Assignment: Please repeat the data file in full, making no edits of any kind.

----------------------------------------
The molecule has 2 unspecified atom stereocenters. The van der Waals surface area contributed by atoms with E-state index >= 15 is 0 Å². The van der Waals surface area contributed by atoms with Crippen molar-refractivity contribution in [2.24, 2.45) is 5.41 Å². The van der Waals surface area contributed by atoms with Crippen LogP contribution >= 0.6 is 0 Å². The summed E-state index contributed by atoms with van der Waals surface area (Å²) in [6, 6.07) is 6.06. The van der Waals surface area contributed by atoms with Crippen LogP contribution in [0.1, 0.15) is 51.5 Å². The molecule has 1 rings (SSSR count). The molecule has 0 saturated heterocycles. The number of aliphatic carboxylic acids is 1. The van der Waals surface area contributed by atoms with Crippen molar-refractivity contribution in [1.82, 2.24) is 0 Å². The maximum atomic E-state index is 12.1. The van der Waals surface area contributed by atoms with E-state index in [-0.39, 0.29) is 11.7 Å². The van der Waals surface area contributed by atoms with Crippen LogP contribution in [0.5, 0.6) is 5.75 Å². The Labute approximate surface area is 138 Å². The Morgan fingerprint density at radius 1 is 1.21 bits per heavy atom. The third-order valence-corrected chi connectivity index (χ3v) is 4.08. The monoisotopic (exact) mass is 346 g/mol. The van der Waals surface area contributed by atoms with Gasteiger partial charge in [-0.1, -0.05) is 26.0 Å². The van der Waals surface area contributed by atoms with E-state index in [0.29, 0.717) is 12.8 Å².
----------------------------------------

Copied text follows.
The molecule has 2 unspecified atom stereocenters. The van der Waals surface area contributed by atoms with E-state index >= 15 is 0 Å². The van der Waals surface area contributed by atoms with Crippen molar-refractivity contribution in [2.24, 2.45) is 5.41 Å². The van der Waals surface area contributed by atoms with Crippen LogP contribution >= 0.6 is 0 Å². The summed E-state index contributed by atoms with van der Waals surface area (Å²) in [6, 6.07) is 6.06. The van der Waals surface area contributed by atoms with Crippen LogP contribution in [0.1, 0.15) is 51.5 Å². The molecule has 1 rings (SSSR count). The molecule has 0 saturated heterocycles. The number of aliphatic carboxylic acids is 1. The van der Waals surface area contributed by atoms with Crippen molar-refractivity contribution in [1.82, 2.24) is 0 Å². The maximum atomic E-state index is 12.1. The van der Waals surface area contributed by atoms with E-state index in [-0.39, 0.29) is 11.7 Å². The van der Waals surface area contributed by atoms with Crippen LogP contribution in [0.5, 0.6) is 5.75 Å². The Labute approximate surface area is 138 Å². The Morgan fingerprint density at radius 1 is 1.21 bits per heavy atom. The third-order valence-corrected chi connectivity index (χ3v) is 4.08. The monoisotopic (exact) mass is 346 g/mol. The van der Waals surface area contributed by atoms with Gasteiger partial charge in [-0.1, -0.05) is 26.0 Å². The van der Waals surface area contributed by atoms with E-state index in [0.29, 0.717) is 12.8 Å².